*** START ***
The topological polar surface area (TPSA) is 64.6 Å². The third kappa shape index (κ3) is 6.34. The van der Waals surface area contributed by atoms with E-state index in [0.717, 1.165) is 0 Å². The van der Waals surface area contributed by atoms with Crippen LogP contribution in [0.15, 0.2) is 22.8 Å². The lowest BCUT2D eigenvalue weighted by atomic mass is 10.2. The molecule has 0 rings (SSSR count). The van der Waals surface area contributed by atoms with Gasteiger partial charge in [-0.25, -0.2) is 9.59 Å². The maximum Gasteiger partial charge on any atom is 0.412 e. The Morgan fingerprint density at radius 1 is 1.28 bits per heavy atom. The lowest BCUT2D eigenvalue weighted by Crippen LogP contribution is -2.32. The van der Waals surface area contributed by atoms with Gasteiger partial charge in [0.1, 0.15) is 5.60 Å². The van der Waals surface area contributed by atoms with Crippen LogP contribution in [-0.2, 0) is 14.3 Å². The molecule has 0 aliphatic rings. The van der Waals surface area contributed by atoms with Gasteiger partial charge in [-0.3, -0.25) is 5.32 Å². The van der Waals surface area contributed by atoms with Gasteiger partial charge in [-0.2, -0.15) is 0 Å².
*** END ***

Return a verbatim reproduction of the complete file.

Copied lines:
The topological polar surface area (TPSA) is 64.6 Å². The third kappa shape index (κ3) is 6.34. The van der Waals surface area contributed by atoms with E-state index in [0.717, 1.165) is 0 Å². The van der Waals surface area contributed by atoms with Crippen LogP contribution in [0.15, 0.2) is 22.8 Å². The lowest BCUT2D eigenvalue weighted by atomic mass is 10.2. The molecule has 0 rings (SSSR count). The van der Waals surface area contributed by atoms with Gasteiger partial charge in [-0.25, -0.2) is 9.59 Å². The maximum Gasteiger partial charge on any atom is 0.412 e. The Morgan fingerprint density at radius 1 is 1.28 bits per heavy atom. The lowest BCUT2D eigenvalue weighted by Crippen LogP contribution is -2.32. The van der Waals surface area contributed by atoms with Gasteiger partial charge in [0.1, 0.15) is 5.60 Å². The van der Waals surface area contributed by atoms with Crippen LogP contribution in [-0.2, 0) is 14.3 Å². The molecule has 0 aliphatic rings. The van der Waals surface area contributed by atoms with Gasteiger partial charge in [-0.3, -0.25) is 5.32 Å². The van der Waals surface area contributed by atoms with Gasteiger partial charge in [-0.2, -0.15) is 0 Å².